Island Voices Intent To Own Coal Dock
The City of Mackinac Island wants to own the Coal Dock, and its intent to do so has now been announced officially to the dock’s owners and others with a vested interest in it. The city says it will make an offer to buy the dock outright and settle any riparian rights claims, but, if such a purchase cannot be negotiated, it could take it by eminent domain.
Eminent domain is the right of a government to take private property for public use and to compensate the owner for it. The public use envisioned by the city would be as a freight dock for the use of all freight haulers, and possibly as a passenger dock, if needed. More likely than not, the city will need to tax property owners to help pay for the purchase, but the city could also find a way for the dock to pay for itself.
The city announced its intent to own the dock to its owners, Mackinac Island Ferry Capital, and others claiming riparian rights to the area at a mediation session in Grand Rapids Wednesday, January 25, and reported its action to the public at a city council meeting Wednesday, February 1. Council members promised the public would be able to weigh in on the matter in the weeks and months to come, after it determines what it will offer and how to finance the purchase.
The dock was built in 1818 and has had a series of owners, but a lease for the lake bottom on which it is built was never obtained from the state. Because of that, current owner Mackinac Island Ferry Capital has had a hard time getting clear title to sell it. It needs to lease the bottomlands, but must convince the state it has legal access to them from the shore, known as riparian water rights. And in addition to Ferry Capital, those rights are claimed by four other land owners, including the city. All the claims are being contested in a mess of legal entanglements, some of which go back 200 years.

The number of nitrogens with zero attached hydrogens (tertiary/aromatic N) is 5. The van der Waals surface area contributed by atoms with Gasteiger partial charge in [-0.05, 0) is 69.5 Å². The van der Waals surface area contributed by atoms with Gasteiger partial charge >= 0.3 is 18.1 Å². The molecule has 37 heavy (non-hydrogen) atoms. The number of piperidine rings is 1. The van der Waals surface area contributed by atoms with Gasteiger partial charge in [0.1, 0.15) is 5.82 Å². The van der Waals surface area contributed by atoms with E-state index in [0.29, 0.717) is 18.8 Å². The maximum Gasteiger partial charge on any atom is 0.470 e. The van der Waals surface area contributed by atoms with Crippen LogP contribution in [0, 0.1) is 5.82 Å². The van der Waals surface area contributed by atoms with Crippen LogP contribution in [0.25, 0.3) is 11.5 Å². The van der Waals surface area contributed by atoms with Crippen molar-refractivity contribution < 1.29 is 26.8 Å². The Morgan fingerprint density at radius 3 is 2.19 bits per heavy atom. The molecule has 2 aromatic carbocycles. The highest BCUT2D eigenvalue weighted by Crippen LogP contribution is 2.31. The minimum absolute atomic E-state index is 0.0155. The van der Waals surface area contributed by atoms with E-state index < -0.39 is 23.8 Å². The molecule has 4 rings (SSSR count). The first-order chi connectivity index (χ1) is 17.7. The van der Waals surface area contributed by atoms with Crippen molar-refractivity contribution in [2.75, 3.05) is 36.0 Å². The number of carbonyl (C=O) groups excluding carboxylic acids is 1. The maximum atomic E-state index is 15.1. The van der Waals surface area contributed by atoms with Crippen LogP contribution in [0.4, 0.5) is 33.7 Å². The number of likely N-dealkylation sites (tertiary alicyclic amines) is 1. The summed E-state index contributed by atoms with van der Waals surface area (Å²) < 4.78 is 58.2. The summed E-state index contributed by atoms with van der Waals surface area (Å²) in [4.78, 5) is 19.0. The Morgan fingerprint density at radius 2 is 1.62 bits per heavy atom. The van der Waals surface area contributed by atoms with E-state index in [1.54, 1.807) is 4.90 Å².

Council has made known its interest in acquiring the Coal Dock since 2014, and offered to buy it that year for an undisclosed price. More recently it has been trying to establish a legal claim to the dock, and last February it filed suit in circuit court against Mackinac Island Ferry Capital over ownership of the filled bottomlands at the end of Astor Street, to which the dock is anchored. Mackinac Island Ferry Capital followed with its own suit. Beginning in 2015, other adjoining property owners, claiming riparian rights, have applied to lease state bottomlands under portions of the dock.
To avoid a lengthy and expensive legal battle, the 11th Circuit Court asked all the parties to mediate the various issues out of court and, since last September, the parties have been meeting with attorney John Muth of Grand Rapids to resolve the various claims and come to an agreement everyone can live with. Three mediation sessions have been held to date, in September, December, and late January, attended by the attorneys of all the parties involved, which include the Rippe family of Mackinac Island Ferry Capital, the City of Mackinac Island, Sandra and Debra Orr of Seabiscuit restaurant, Nancy Nephew of Mighty Mac restaurant, and Anthony Trayser and family of the Trading Post gift shop. The Michigan Department of Environmental Quality, which manages the bottomlands, has also attended.
At the February 1 city council meeting, city attorney Tom Evashevski told citizens that, while the proceedings of the mediation sessions are confidential, he can report that the city has told the other parties it intends to own the dock.
“We are pursuing the direction given by the council to pursue a purchase,” he said, and the city has been asked to submit a proposal within the next couple of weeks.
“We haven’t talked about prices yet, or terms, or any of those details, which we have to do,” he said of the city council. Those discussions began that very evening in a closed session at the end of the open council meeting.
In the meantime, the mediator is meeting with the interested parties to try to find a solution that everybody can buy into. For the city, Mr. Evashevski said, that would be buying the dock.
“And whether we can do that,” he added, “is going to take cooperation of the other parties, as well.”